Defense contractor Lockheed Martin is projecting to equip U.S. Air Force fighter jets with laser weapons by the middle of the decade, the website National Defense reported, quoting a company official.

”We’re committing to putting a laser pod equipped with a high-energy laser in the air within five years,” the website quoted Mark Stephen, Lockheed’s business development lead for strategic technology development of missiles and fire control division.

The boast comes after the company believes it has perfected the technology that enables the laser to locate its target and remain locked on it long enough to destroy the enemy.

”The beam director is the optical system that puts the high-energy light on target and keeps it there with enough precision to defeat the threat,” said Lockheed’s Robb Mansfield, senior manager of business development for laser and sensor systems in the company’s integrated warfare system and sensors business.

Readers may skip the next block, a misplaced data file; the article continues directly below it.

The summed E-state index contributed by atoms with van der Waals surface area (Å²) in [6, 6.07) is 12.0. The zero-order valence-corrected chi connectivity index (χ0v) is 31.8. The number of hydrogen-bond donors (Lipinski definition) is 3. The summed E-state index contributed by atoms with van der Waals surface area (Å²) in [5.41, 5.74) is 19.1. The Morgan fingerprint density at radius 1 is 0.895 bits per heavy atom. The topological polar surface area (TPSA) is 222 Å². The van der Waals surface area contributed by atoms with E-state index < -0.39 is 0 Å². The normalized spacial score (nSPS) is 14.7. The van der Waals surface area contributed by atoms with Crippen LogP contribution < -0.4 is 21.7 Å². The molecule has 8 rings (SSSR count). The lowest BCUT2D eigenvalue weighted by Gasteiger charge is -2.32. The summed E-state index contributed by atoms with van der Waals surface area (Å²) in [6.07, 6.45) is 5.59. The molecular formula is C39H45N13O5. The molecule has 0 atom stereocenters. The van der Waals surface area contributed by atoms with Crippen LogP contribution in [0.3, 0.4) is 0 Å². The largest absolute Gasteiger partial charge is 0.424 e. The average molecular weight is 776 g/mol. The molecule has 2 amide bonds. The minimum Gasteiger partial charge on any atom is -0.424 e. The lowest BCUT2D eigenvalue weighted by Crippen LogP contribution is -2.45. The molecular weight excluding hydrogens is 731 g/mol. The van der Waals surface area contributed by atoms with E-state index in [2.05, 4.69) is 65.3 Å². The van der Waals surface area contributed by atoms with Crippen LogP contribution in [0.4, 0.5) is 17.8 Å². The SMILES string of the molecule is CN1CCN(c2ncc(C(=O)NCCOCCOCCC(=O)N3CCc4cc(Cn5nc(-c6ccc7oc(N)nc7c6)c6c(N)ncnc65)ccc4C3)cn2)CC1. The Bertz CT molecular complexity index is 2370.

”We spent several years developing producible, low (size, weight and power) and low-cost tactical beam directors in house.”

Lockheed is a part of the Air Force Research Laboratory’s Self-Protect High Energy Laser Demonstrator, or SHiELD, program that has been developing a ”directed energy” weapons system that can be carried aloft by a plane in a pod to defeat air-to-air and surface-to-air missiles.

The company also has been working with the Air Force, Army and Navy on laser weapons to defend against rockets, small drones and small attack boats, Mansfield said.

The beam director is to be first tested by the Army in late 2021 on its Indirect Fire Protection Capability-High Energy Laser, a 300-kilowatt ground-vehicle mounted weapon which is being designed to defeat drones, rockets, artillery and motors, according to Mansfield.

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